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So I'm a 'software guy'...

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Old 09-11-2017, 11:48 PM   #11
QWERTY02
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Software developer here.

I'm not sure how much my "head-incidents" have impacted the ability to do my job, but I will say that for me personally, it was better to take a light and steady workload rather than quitting my job or going on disability.

I have a phenomenal developer position that allows me to work my own hours and at my own pace (within reason). So, if I feel terrible during the day (which is every day!), I work at night. If I can pad 4-5 extra days into an estimate, I do it.
Basically, I game the system as much as I can to fit the job around my condition and not the other way around. I'm sure these actions stagnate my career growth, but I'm hesitant to advance until I start feeling better again...if I ever start feeling better again.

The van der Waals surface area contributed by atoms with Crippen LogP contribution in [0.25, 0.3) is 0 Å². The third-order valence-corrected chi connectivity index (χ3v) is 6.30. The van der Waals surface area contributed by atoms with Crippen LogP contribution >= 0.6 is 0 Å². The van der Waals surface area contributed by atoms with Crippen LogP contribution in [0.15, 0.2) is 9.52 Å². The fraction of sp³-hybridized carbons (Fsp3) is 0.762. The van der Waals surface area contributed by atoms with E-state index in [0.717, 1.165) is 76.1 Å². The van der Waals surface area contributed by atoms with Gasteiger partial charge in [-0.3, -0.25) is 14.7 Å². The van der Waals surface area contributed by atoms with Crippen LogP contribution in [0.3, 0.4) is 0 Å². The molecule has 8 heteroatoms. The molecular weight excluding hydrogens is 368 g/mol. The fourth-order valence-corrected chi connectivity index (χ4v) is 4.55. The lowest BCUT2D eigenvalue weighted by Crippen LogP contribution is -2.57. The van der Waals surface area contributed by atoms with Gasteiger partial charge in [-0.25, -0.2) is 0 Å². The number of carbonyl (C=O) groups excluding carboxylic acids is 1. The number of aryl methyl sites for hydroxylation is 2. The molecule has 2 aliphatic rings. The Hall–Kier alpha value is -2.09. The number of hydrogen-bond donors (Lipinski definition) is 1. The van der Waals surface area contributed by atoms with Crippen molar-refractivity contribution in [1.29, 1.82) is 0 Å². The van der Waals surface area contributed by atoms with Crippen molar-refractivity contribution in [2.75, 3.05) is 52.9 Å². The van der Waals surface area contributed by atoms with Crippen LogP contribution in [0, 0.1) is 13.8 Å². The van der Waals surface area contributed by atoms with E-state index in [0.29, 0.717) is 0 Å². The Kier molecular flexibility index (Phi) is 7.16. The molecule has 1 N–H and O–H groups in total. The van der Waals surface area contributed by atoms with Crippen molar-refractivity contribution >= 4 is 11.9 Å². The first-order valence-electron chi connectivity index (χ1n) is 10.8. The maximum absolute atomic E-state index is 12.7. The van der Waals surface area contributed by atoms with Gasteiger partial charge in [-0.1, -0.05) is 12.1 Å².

BTW, PCS or not, I never want to change code. Then again, breaking something is self-preservation as you need someone to fix the mistake. So, it's not all a bad thing. Then again, my company is dysfunctional; so who knows.
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Old 09-13-2017, 12:29 AM   #12
packersrule
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I was a senior development manager when I had my car accident. This job required both technical coding and management overview on large projects.

My mind was foggy after I awoke in the car after the accident and I couldn't think clearly. I figure it was just another concussion (I had many over my life because of sports) and it would clear.

I started feeling better after a few days but then suddenly I had a panic attack (I didn't even know what it was until the doctor told me). I started having dreams with flashing lights and loud buzzing.

The doctor told me I need time to heal so the days turned into weeks and then months. I tried to go back to work and didn't remember my employee's names or projects names. I couldn't figure out numbers no matter how long I looked at them.